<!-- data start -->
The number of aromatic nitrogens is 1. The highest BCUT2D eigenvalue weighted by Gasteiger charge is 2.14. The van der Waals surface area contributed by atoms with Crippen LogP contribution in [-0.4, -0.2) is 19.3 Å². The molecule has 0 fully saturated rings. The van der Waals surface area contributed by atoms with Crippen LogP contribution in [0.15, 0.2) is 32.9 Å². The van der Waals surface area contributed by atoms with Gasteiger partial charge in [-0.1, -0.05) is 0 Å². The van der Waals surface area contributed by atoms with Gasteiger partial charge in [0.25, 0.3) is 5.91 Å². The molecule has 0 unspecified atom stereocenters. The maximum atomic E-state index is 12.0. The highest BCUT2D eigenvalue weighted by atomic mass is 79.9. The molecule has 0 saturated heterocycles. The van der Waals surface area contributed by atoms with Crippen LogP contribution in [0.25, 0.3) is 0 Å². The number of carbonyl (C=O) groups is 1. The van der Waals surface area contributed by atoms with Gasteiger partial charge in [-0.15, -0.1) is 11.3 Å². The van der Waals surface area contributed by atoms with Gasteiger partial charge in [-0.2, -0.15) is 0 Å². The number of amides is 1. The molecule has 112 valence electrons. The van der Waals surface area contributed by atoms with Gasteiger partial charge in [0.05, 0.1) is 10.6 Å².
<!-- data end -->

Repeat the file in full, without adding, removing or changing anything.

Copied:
The number of aromatic nitrogens is 1. The highest BCUT2D eigenvalue weighted by Gasteiger charge is 2.14. The van der Waals surface area contributed by atoms with Crippen LogP contribution in [-0.4, -0.2) is 19.3 Å². The molecule has 0 fully saturated rings. The van der Waals surface area contributed by atoms with Crippen LogP contribution in [0.15, 0.2) is 32.9 Å². The van der Waals surface area contributed by atoms with Gasteiger partial charge in [-0.1, -0.05) is 0 Å². The van der Waals surface area contributed by atoms with Gasteiger partial charge in [0.25, 0.3) is 5.91 Å². The molecule has 0 unspecified atom stereocenters. The maximum atomic E-state index is 12.0. The highest BCUT2D eigenvalue weighted by atomic mass is 79.9. The molecule has 0 saturated heterocycles. The van der Waals surface area contributed by atoms with Crippen LogP contribution in [0.25, 0.3) is 0 Å². The number of carbonyl (C=O) groups is 1. The van der Waals surface area contributed by atoms with Gasteiger partial charge in [-0.15, -0.1) is 11.3 Å². The van der Waals surface area contributed by atoms with Gasteiger partial charge in [-0.2, -0.15) is 0 Å². The number of amides is 1. The molecule has 112 valence electrons. The van der Waals surface area contributed by atoms with Gasteiger partial charge in [0.05, 0.1) is 10.6 Å².